Pedro Alfaya lost more than 50 pounds, but in the process, he gained excess skin around his middle that he just couldn’t shed.
So last month, he got a tummy tuck.
“I feel much better about the way I look. But more importantly, the weight loss leaves all that skin that you are carrying around like luggage, and I feel like a weight has been lifted from around the belly section,” said Alfaya, 42, of Miami.
Plastic surgery has come a long way since Alfaya first began thinking of a tummy tuck in his 20s. It wasn’t accepted then, he said.
“This time around, it’s like getting a haircut,” he said. He has unabashedly told his friends and family about his surgery.
“I’m not ashamed to say I had it done,” he said. “On the contrary, I feel like I haven’t felt in a very long time.”
Alfaya is not alone. While men still significantly trail women in the number of plastic surgery and cosmetic procedures performed nationwide, they are becoming increasing commonplace in South Florida waiting rooms, doctors say.
Dr. Johnny Franco, a plastic surgeon with Miami Plastic Surgery in Miami, who performed Alfaya’s tummy tuck, said more men come in for everything from Botox and dermal fillers to liposuction and tummy tucks.
“There’s not a day that goes by on the schedule, where you don’t see a man for something, which wasn’t true five years ago,” said Franco, who estimates that 10 percent of his patients are men.
Overall, 14.6 million cosmetic surgery procedures, including both minimally invasive and surgical, were performed on males and females in the United States last year, up 5 percent from 2011, according to the American Society of Plastic Surgeons.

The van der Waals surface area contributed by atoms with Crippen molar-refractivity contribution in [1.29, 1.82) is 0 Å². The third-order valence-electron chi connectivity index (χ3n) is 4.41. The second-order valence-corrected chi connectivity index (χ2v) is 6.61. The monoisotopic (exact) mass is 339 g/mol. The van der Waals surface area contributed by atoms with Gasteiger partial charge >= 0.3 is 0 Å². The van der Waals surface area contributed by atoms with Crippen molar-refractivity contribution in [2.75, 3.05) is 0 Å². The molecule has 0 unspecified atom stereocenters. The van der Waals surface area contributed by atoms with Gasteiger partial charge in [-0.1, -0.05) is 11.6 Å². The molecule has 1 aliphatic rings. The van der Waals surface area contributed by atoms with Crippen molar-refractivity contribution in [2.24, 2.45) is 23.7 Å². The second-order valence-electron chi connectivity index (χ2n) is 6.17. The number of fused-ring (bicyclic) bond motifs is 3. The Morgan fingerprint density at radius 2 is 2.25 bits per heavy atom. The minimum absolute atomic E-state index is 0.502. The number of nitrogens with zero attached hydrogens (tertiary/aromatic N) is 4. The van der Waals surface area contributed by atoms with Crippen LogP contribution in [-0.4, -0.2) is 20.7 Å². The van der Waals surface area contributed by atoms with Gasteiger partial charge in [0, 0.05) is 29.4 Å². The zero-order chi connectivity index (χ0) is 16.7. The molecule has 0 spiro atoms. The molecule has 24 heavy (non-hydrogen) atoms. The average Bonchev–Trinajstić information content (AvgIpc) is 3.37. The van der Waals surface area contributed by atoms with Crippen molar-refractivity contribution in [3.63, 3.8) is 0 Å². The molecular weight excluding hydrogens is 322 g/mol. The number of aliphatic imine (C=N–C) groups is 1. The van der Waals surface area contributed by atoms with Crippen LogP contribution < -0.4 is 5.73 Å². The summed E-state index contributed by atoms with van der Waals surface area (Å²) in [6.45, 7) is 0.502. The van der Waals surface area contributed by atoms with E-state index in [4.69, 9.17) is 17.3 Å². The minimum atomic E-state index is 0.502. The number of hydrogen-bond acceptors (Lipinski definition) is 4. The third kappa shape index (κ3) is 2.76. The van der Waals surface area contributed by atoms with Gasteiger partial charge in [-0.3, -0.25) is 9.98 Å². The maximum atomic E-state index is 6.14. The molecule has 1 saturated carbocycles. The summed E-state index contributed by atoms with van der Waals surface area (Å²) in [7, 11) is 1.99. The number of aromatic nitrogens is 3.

Men’s percentage of the total is not yet available for 2012, but in 2011, it was 13 percent for cosmetic surgical procedures and 9 percent for minimally invasive cosmetic procedures, or 9 percent overall, according to ASPS data.
Doctors say that men are often motivated to look better by their significant others, or they may be experiencing a difficult life transition such as a divorce.
Since 1997, men’s cosmetic procedures have increased 106 percent, said Dr. Onelio Garcia, Jr., a plastic surgeon with Aesthetic Plastic Surgery Miami and a spokesman for the American Society of Plastic Surgeons.
The top five cosmetic surgeries for men are liposuction, rhinoplasty (nose jobs), eyelid surgery, gynecomastia (removal of excess breast tissue) and ear reshaping, he said.
“The taboo of men having plastic surgery is gone,” said Garcia, who figures that 10 percent of his patients are men.
He attributes the rise in part to an increase in eyelid surgery for men who find themselves competing with younger male co-workers who don’t have bags under their eyes — hence the nickname for the procedure: “executive surgery.”
Now, the latest surgery in demand by young men is “high definition liposuction,” a body sculpting that gives a better delineation of an abdominal six-pack, Garcia said.
“It’d done with VASER, an ultrasonic device that melts the fat before you remove it, and it causes tissue contraction and allows us to sculpt under the skin, and creates the visual ridges that you see in a six-pack,” he said.